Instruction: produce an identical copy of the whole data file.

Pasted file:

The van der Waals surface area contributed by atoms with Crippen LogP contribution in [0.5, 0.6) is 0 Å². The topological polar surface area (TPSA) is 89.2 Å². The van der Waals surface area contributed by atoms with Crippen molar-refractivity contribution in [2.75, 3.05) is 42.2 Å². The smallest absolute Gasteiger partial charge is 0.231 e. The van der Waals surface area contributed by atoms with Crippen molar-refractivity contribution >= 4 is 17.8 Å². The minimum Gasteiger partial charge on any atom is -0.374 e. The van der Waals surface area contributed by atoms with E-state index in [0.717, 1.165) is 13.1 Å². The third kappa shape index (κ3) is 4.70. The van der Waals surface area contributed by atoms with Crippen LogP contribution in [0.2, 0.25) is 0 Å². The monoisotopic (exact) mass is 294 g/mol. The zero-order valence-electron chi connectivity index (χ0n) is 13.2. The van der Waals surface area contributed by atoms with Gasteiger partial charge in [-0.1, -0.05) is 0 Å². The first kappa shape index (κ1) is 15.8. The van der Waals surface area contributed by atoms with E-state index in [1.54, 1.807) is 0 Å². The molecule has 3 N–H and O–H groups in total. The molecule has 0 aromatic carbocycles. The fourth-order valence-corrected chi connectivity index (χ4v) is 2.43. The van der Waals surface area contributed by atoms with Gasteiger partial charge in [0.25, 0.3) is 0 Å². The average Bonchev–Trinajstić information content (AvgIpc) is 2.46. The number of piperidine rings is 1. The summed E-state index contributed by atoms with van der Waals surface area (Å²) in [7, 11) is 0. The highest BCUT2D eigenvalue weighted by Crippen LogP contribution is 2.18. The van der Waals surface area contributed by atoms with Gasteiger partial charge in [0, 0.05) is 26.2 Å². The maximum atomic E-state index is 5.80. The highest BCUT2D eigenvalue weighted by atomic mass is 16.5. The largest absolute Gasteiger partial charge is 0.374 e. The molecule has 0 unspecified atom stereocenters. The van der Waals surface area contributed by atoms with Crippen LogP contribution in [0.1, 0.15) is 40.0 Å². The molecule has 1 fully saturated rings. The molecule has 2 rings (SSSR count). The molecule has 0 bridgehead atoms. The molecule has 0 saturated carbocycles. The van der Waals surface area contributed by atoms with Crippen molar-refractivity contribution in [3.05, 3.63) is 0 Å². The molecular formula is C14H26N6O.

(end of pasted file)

The van der Waals surface area contributed by atoms with Crippen LogP contribution in [0.5, 0.6) is 0 Å². The topological polar surface area (TPSA) is 89.2 Å². The van der Waals surface area contributed by atoms with Crippen molar-refractivity contribution in [2.75, 3.05) is 42.2 Å². The smallest absolute Gasteiger partial charge is 0.231 e. The van der Waals surface area contributed by atoms with Crippen molar-refractivity contribution >= 4 is 17.8 Å². The minimum Gasteiger partial charge on any atom is -0.374 e. The van der Waals surface area contributed by atoms with E-state index in [0.717, 1.165) is 13.1 Å². The third kappa shape index (κ3) is 4.70. The van der Waals surface area contributed by atoms with Crippen LogP contribution in [0.2, 0.25) is 0 Å². The monoisotopic (exact) mass is 294 g/mol. The zero-order valence-electron chi connectivity index (χ0n) is 13.2. The van der Waals surface area contributed by atoms with Gasteiger partial charge in [-0.1, -0.05) is 0 Å². The first kappa shape index (κ1) is 15.8. The van der Waals surface area contributed by atoms with E-state index in [1.54, 1.807) is 0 Å². The molecule has 3 N–H and O–H groups in total. The molecule has 0 aromatic carbocycles. The fourth-order valence-corrected chi connectivity index (χ4v) is 2.43. The van der Waals surface area contributed by atoms with Gasteiger partial charge in [0.25, 0.3) is 0 Å². The average Bonchev–Trinajstić information content (AvgIpc) is 2.46. The number of piperidine rings is 1. The summed E-state index contributed by atoms with van der Waals surface area (Å²) in [7, 11) is 0. The highest BCUT2D eigenvalue weighted by Crippen LogP contribution is 2.18. The van der Waals surface area contributed by atoms with Gasteiger partial charge in [0, 0.05) is 26.2 Å². The maximum atomic E-state index is 5.80. The highest BCUT2D eigenvalue weighted by atomic mass is 16.5. The largest absolute Gasteiger partial charge is 0.374 e. The molecule has 0 unspecified atom stereocenters. The van der Waals surface area contributed by atoms with Crippen LogP contribution in [0.1, 0.15) is 40.0 Å². The molecule has 1 fully saturated rings. The molecule has 2 rings (SSSR count). The molecule has 0 bridgehead atoms. The molecule has 0 saturated carbocycles. The van der Waals surface area contributed by atoms with Crippen molar-refractivity contribution in [3.05, 3.63) is 0 Å². The molecular formula is C14H26N6O.